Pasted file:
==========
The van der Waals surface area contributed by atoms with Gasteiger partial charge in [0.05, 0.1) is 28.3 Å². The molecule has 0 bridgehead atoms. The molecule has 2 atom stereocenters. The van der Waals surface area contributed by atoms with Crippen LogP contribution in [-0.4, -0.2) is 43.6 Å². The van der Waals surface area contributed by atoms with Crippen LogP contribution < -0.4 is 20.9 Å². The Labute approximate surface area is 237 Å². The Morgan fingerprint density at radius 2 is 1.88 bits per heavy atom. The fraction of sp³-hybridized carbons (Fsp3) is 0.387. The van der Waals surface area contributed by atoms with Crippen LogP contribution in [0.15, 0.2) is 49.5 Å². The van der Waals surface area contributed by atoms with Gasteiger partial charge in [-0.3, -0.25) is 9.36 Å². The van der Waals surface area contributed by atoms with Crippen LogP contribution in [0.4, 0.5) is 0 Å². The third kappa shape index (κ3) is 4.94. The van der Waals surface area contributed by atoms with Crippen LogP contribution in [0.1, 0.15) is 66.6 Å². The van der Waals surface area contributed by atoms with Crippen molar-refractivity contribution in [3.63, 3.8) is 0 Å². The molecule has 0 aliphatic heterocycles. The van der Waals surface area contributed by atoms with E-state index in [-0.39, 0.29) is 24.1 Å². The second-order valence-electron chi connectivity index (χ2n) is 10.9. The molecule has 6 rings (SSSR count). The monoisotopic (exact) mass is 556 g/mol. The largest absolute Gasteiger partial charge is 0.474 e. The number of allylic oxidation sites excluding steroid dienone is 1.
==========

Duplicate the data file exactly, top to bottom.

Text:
The van der Waals surface area contributed by atoms with Gasteiger partial charge in [0.05, 0.1) is 28.3 Å². The molecule has 0 bridgehead atoms. The molecule has 2 atom stereocenters. The van der Waals surface area contributed by atoms with Crippen LogP contribution in [-0.4, -0.2) is 43.6 Å². The van der Waals surface area contributed by atoms with Crippen LogP contribution < -0.4 is 20.9 Å². The Labute approximate surface area is 237 Å². The Morgan fingerprint density at radius 2 is 1.88 bits per heavy atom. The fraction of sp³-hybridized carbons (Fsp3) is 0.387. The van der Waals surface area contributed by atoms with Crippen LogP contribution in [0.15, 0.2) is 49.5 Å². The van der Waals surface area contributed by atoms with Gasteiger partial charge in [-0.3, -0.25) is 9.36 Å². The van der Waals surface area contributed by atoms with Crippen LogP contribution in [0.4, 0.5) is 0 Å². The third kappa shape index (κ3) is 4.94. The van der Waals surface area contributed by atoms with Crippen LogP contribution in [0.1, 0.15) is 66.6 Å². The van der Waals surface area contributed by atoms with Crippen molar-refractivity contribution in [3.63, 3.8) is 0 Å². The molecule has 0 aliphatic heterocycles. The van der Waals surface area contributed by atoms with E-state index in [-0.39, 0.29) is 24.1 Å². The second-order valence-electron chi connectivity index (χ2n) is 10.9. The molecule has 6 rings (SSSR count). The monoisotopic (exact) mass is 556 g/mol. The largest absolute Gasteiger partial charge is 0.474 e. The number of allylic oxidation sites excluding steroid dienone is 1.